Honest talk about guns

This may come as a shock to many of you, but sometimes I don’t know what to say.

(Then again considering how infrequently I’ve posted here, perhaps that isn’t so shocking.)

Saturday is the one year anniversary of the massacre at Sandy Hook Elementary School in Newtown, Connecticut, and I don’t know what to say.  I can say that I’m appalled, sad, furious when thinking about December 14, 2012. Yet even those words seem to barely scratch the surface of my emotions.

photo by UMNS
photo by UMNS

I didn’t grow up with guns. No one in my close family hunts (or at least not that I know of). None of my childhood friends ever went hunting or talked about it. Other than a bb gun at scout camp, I’ve never fired any kind of gun. And I’m not interested in changing that. I don’t understand “gun culture.” And I’m not really interested in changing that, either.

However, I also know that I am a big ol’ walking, talking, writing, breathing contradiction (which comes as no shock whatsoever). I can say that I deplore guns, the destruction they bring, and the culture that promotes them. But an honest look at pretty much every TV show, book, movie, comic book, and video game that I enjoy has some form of violence as part of its story; often involving guns. So I don’t really know what to say.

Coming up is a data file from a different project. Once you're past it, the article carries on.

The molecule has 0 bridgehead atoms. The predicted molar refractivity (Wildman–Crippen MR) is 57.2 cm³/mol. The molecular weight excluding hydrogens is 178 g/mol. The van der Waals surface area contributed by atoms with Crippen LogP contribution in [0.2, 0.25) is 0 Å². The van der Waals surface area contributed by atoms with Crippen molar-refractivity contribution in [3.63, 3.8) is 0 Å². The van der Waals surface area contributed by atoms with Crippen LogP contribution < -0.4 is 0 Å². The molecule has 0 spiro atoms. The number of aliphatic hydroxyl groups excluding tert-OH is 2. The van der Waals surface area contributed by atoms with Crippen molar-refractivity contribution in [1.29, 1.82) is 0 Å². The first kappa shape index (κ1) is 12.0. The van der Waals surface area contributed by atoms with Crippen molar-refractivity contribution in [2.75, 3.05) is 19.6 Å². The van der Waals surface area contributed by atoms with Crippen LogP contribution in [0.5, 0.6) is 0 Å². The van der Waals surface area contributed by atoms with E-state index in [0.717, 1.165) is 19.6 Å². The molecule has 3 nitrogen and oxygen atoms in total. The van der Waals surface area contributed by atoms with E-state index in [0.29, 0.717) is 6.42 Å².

As cliché and fake as it sounds, today I do have friends that own guns, friends that hunt. I don’t – and wouldn’t – ask them or want them to change that about themselves. It is part of who they are. In addition, I’m convicted by that great exchange from season two, episode four of The West Wing: Ainsley Hayes scolds Sam Seaborn that his gun control position is not about public safety or personal freedom, but it’s about “you don’t like people who do like guns. You don’t like the people. Think about that.” I see that possibility in myself, but I know I must push back against that tendency. Having a good, close friend who owns guns and hunts helps me with that.

Saturday is the one year anniversary of the massacre in Newtown. Sunday in worship (for sure at the Evening service, possibly at the morning services) we will remember those victims. But honestly, I don’t know what to say.

I’m convinced that gun deaths are not part of God’s dream for the world. I’m convinced that as a follower of God in the Way of Jesus, I’m called to work to bring God’s dreams for the world to life. I’m convinced that is true of our congregation as well. I know that the UMC’s Resolution on Gun Violence states, “we call upon the church to affirm its faith through vigorous efforts to curb and eliminate gun violence.”

Honestly though, I don’t know what to say those “vigorous efforts” should be. But I’m tired of doing nothing. So here is what I propose:

  1. Read the whole Resolution on Gun violence.
  2. Read the Board of Church & Society post about remembering Newtown.
  3. Read about 24 other school shootings that have happened since Sandy Hook. Another one happened today in Colorado.
  4. Attend Sunday Evening Worship this week at 5:00pm. Bring your knowledge, your experience, your limitations, your passion and join with others doing the same as we consider together how Woodridge UMC will work vigorously to curb gun violence in 2014.
  5. Begin the conversation by leaving a comment. Just remember to keep it respectful.